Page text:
Left – Jean Dye Johnson; Right – Audrey Bacon with baby Avis


It would be four long years of unsuccessful attempts before the first friendly contact was made on August 12, 1947.

“That one who gave us things … the very white one with the very white hair, where does she come from?” the Ayorés asked amongst themselves. “Who are her ancestors?”

Ejene, one of the Ayoré men, had made up his mind about her. “She is Corabe’s descendent,” he answered them with an air of authority. “She and her companions are the offspring of White Butterfly.”

This brought about a stunned silence. In Ayoré folklore, there was a fair-skinned Ayoré named White Butterfly who was held in high esteem. To them, she was the essence of loveliness in body and spirit. Her fair skin stood out in contrast to her bobbed black hair, and though she and her friends prettied their bodies with charcoal designs, White Butterfly never left herself painted for long. She didn’t particularly like getting painted up. And why did it matter? She was the most sought-after bachelorette in the tribe with or without it.

Dorothy Dye traveling

Dorothy Dye traveling to another village

Every eligible young man in her tribe pled with White Butterfly to choose him. But as was the tradition among her people, the choice was White Butterfly’s — and she wasn’t quite ready to settle down and get married.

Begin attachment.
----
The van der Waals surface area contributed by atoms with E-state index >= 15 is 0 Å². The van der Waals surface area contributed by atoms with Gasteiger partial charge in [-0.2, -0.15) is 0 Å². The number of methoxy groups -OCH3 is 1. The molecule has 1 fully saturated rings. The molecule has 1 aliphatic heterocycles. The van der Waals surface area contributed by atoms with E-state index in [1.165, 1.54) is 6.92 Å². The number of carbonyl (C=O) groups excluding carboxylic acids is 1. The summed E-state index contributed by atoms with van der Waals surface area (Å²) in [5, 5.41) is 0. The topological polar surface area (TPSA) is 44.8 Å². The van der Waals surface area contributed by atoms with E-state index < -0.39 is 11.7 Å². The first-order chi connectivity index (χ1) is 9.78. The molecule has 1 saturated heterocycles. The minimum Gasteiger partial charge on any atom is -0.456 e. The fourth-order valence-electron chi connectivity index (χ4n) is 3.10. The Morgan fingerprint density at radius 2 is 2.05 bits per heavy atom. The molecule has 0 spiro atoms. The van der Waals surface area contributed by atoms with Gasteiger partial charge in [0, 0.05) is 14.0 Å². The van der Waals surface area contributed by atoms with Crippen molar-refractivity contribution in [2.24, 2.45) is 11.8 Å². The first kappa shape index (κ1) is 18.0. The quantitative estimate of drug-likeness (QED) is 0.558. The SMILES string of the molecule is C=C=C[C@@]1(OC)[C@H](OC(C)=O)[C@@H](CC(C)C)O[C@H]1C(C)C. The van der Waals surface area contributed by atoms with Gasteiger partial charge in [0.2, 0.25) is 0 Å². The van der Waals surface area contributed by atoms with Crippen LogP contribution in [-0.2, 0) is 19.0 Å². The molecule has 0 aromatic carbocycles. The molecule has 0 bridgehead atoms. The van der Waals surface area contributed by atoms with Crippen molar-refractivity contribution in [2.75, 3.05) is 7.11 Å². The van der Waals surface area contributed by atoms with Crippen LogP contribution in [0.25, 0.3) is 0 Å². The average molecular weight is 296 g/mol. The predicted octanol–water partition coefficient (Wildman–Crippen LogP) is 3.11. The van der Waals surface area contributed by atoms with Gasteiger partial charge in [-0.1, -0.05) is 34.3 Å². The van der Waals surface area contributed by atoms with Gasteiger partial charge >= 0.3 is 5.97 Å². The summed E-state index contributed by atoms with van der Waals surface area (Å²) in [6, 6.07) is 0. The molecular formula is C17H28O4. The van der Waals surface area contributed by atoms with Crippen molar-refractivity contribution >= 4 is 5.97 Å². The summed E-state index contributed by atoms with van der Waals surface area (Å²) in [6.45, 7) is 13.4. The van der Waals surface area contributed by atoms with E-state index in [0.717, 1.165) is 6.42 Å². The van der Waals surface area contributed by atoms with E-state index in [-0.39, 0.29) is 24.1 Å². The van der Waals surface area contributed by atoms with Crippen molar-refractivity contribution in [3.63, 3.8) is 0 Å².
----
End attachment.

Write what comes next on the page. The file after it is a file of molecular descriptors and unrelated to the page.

As fights broke out among her would-be suitors, White Butterfly felt pressured to make a choice. But how could she when she didn’t know “how her insides went”? How should she choose a husband?

And then it came to her. She climbed to the top of a slippery tree in the jungle. And like a night owl calls for its mate, she called out a challenge through a friend to her would-be suitors.

Soon the village was buzzing with White Butterfly’s unorthodox manner in choosing a husband: “Corabe will be the wife of the one who climbs the slippery tree and reaches her first!”

Young warriors searched the jungles, peering through the foliage to the tops of each tree in search of the desirable White Butterfly. And then they found her.